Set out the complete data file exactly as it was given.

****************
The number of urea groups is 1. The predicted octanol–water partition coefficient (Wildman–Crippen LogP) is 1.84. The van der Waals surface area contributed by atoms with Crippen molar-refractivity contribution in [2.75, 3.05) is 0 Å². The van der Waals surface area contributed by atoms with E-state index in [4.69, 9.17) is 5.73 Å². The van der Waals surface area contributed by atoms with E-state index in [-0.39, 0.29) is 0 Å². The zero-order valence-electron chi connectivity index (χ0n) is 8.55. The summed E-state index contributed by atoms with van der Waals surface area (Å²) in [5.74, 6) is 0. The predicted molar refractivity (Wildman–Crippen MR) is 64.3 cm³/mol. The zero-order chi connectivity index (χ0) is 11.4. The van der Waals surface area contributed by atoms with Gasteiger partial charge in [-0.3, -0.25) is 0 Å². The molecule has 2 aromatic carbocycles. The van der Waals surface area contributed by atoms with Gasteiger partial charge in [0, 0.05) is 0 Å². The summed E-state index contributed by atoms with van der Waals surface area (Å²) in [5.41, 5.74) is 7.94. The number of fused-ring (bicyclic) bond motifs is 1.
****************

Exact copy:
The number of urea groups is 1. The predicted octanol–water partition coefficient (Wildman–Crippen LogP) is 1.84. The van der Waals surface area contributed by atoms with Crippen molar-refractivity contribution in [2.75, 3.05) is 0 Å². The van der Waals surface area contributed by atoms with E-state index in [4.69, 9.17) is 5.73 Å². The van der Waals surface area contributed by atoms with E-state index in [-0.39, 0.29) is 0 Å². The zero-order valence-electron chi connectivity index (χ0n) is 8.55. The summed E-state index contributed by atoms with van der Waals surface area (Å²) in [5.74, 6) is 0. The predicted molar refractivity (Wildman–Crippen MR) is 64.3 cm³/mol. The zero-order chi connectivity index (χ0) is 11.4. The van der Waals surface area contributed by atoms with Gasteiger partial charge in [-0.3, -0.25) is 0 Å². The molecule has 2 aromatic carbocycles. The van der Waals surface area contributed by atoms with Gasteiger partial charge in [0, 0.05) is 0 Å². The summed E-state index contributed by atoms with van der Waals surface area (Å²) in [5.41, 5.74) is 7.94. The number of fused-ring (bicyclic) bond motifs is 1.